Have we come full circle? During the golden age of cinema films stayed in cinemas for much longer than we would expect these days. Gone with the Wind was released in 1939 and stayed in cinemas for around four years selling a reported 60 million tickets. This was at a time during the war when TV didn’t exist in the way we know it now (and wasn’t broadcast in any form in the UK). It was re-releases eight times (in 1947, 1954, 1961, 1967, 1971, 1974, 1989, and 1998) six of those were before home video took off. The success of Gone with the Wind and the $3.3 billion (adjusted for inflation) that it is reported to have made is down to the amount of time it spent in cinemas and the TV sales in the 70’s. Amazingly its world television premiere took nearly forty years on HBO in 1976. Making up for lost time the network broadcast the movie fourteen times in three weeks. NBC paid $5 million for a one-off airing (the highest-rated television in American history) then two years later CBS purchased the broadcast rights for $35 million, a deal that stood until a new deal saw Turner Entertainment take over in the late 80’s. Forty-six years after its original release it debuted on video in March 1985.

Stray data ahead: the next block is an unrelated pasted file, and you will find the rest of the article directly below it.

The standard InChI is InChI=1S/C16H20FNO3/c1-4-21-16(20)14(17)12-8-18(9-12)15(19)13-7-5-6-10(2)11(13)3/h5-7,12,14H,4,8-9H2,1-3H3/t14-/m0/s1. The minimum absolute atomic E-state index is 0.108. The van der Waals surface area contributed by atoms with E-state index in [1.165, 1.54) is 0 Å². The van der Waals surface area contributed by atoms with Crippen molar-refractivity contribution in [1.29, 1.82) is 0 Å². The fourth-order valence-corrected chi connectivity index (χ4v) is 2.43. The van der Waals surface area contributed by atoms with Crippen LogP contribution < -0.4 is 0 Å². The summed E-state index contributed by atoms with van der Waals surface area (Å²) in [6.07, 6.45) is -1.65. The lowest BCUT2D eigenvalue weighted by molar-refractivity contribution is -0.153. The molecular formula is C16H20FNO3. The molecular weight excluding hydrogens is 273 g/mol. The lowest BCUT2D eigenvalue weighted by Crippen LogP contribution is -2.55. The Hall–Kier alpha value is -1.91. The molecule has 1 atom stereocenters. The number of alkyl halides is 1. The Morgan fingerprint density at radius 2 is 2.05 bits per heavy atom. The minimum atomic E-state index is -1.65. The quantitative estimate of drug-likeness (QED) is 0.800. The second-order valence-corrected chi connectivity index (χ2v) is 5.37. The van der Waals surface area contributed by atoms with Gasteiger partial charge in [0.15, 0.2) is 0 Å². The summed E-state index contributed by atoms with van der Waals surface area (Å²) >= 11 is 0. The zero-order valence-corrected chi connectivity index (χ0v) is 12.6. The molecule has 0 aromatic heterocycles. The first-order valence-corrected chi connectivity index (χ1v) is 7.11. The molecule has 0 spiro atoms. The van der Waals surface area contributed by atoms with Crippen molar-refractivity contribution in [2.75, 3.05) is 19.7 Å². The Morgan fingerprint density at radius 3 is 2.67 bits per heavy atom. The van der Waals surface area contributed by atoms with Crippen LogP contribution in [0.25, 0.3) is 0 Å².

It’s a Wonderful Life was a very different story, a commercial failure on its release in 1946 but a clerical error prevented the copyright from being renewed in the mid seventies and for the next decade it became a Christmas staple. Contrary to popular belief TV broadcasters were still required to pay royalties, they just didn’t need to worry about purchasing broadcast rights.
Although very different stories, they have something in common. Their success came through their accessibility. But then things changed. During the 80’s as mass consumerism exploded and VHS VCR’s became common in many homes ownership became more important to many people. Sure, video rental stores were commonplace but for any movie fan owning a copy of their favourite movies became as important as owning an album (or later CD). As VHS gave way to DVD prices fell and supermarkets now sell DVD’s (around six to nine months after their initial release) for about the same price it cost to rent a new release a decade ago.
So why do I say things have come full circle? Despite the falling cost of owning media people are turning to another way of watching movies. The big change, the internet. First you could download movies, then you could stream them to your computer. Now you can stream them to your TV via various devises. Not only has this revolutionised the way people watch movies but it changed attitudes, although the medium has changed access has once more become more important than ownership. Having said all of this, the best and still my favourite place to watch any film is in the cinema.